Ante-Nicene Fathers/Volume V/Hippolytus/The Refutation of All Heresies/Book IX/Part 5

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Chapter IV.—An Account of the System of Heraclitus.

Heraclitus then says that the universe is one,[1] divisible and indivisible; generated and ungenerated; mortal and immortal; reason, eternity; Father, Son, and justice, God.[2] “For those who hearken not to me, but the doctrine, it is wise that they acknowledge all things to be one,” says Heraclitus; and because all do not know or confess this, he utters a reproof somewhat in the following terms:  “People do not understand how what is diverse (nevertheless) coincides with itself, just like the inverse harmony of a bow and lyre.”[3] But that Reason always exists, inasmuch as it constitutes the universe, and as it pervades all things, he affirms in this manner. “But in regard of this Reason, which always exists, men are continually devoid of understanding,[4] both before they have heard of it and in first hearing of it. For though all things take place according to this Reason, they seem like persons devoid of any experience regarding it. Still they attempt both words and works of such a description as I am giving an account of, by making a division according to nature, and declaring how things are.” And that a Son is the universe and throughout endless ages an eternal king of all things, he thus asserts: “A sporting child, playing at his dice, is eternity; the kingdom is that of a child.”[5] And that the Father of all things that have been generated is an unbegotten creature who is creator, let us hear Heraclitus affirming in these words:  “Contrariety is a progenitor of all things, and king of all; and it exhibited some as gods, but others as men, and made some slaves, whereas others free.” And (he likewise affirms) that there is “a harmony, as in a bow and lyre.” That obscure harmony (is better),[6] though unknown and invisible to men, he asserts in these words: “An obscure harmony is preferable to an obvious one.” He commends and admires before what is known, that which is unknown and invisible in regard of its power. And that harmony visible to men, and not incapable of being discovered, is better, he asserts in these words:  “Whatever things are objects of vision, hearing, and intelligence, these I pre-eminently honour,” he says; that is, he prefers things visible to those that are invisible.  From such expressions of his it is easy to understand the spirit of his philosophy. “Men,” he says, “are deceived in reference to the knowledge of manifest things similarly with Homer, who was wiser than all the Greeks. For even children[7] killing vermin deceived him, when they said, ‘What we have seen and seized, these we leave behind; whereas what we neither have seen nor seized, these we carry away.’”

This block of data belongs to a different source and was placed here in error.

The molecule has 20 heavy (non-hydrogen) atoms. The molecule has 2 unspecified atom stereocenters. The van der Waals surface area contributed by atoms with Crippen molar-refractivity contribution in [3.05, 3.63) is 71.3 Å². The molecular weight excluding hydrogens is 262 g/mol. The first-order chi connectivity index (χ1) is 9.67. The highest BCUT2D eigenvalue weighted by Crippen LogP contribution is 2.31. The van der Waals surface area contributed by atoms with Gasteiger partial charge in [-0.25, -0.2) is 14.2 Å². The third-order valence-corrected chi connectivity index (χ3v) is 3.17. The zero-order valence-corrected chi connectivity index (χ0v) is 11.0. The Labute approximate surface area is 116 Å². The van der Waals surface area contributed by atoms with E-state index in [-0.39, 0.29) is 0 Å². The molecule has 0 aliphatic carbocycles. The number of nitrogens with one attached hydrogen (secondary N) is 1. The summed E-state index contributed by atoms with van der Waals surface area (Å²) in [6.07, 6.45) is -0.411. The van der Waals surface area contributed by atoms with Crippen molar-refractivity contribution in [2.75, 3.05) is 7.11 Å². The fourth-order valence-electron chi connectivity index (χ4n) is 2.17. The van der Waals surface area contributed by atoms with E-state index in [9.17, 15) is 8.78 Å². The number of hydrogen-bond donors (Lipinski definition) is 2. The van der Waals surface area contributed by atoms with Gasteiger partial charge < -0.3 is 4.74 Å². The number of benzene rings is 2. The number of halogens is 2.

1. This addition seems necessary from Stobæus’ account of Heraclitus. (See Eclog. Phys., i. 47, where we have Heraclitus affirming that “unity is from plurality, and plurality from unity;” or, in other words, “that all things are one.”)
  2. Dr. Wordsworth for δίκαιον suggests εἰκαῖον, i.e., “but that the Deity is by chance.” There is some difficulty in arriving at the correct text, and consequently at the meaning of Hippolytus’ extracts from Heraclitus. The Heraclitean philosophy is explained by Stobæus, already mentioned. See likewise Bernays’ “Critical Epistle” in Bunsen’s Analect. Ante-Nicæn. (vol. iii. p. 331 et seq. of Hippolytus and his Age), and Schleiermacher in Museum der Alterthumswissenschaft, t. i. p. 408 et seq.
  3. παλίντροπος.  Miller suggests παλίντονος, the word used by Plutarch (De Isid. et Osirid., p. 369, ed. Xyland) in recounting Heraclitus’ opinion.  Παλίντονος, referring to the shape of the bow, means “reflex” or “unstrung,” or it may signify “clanging,” that is, as a consequence of its being well bent back to wing a shaft.
  4. Compare Aristotle’s Rhet., iii. 5, and Sextus Empiricus, Adv. Math., lib. vii. p. 152, ed. Aurel, 1621.
  5. See Lucian, Vit. Auct., vol. i. p. 554, ed. Hemsterh.
  6. This word seems necessary, see Plutarch, De Procreat. animæ, c. xxvii.
  7. This is a well-known anecdote in the life of Homer. See Coleridge’s Greek Poets—Homer. [The unsavoury story is decently given by Henry Nelson Coleridge in this work, republished. Boston: James Munroe & Co., 1842.]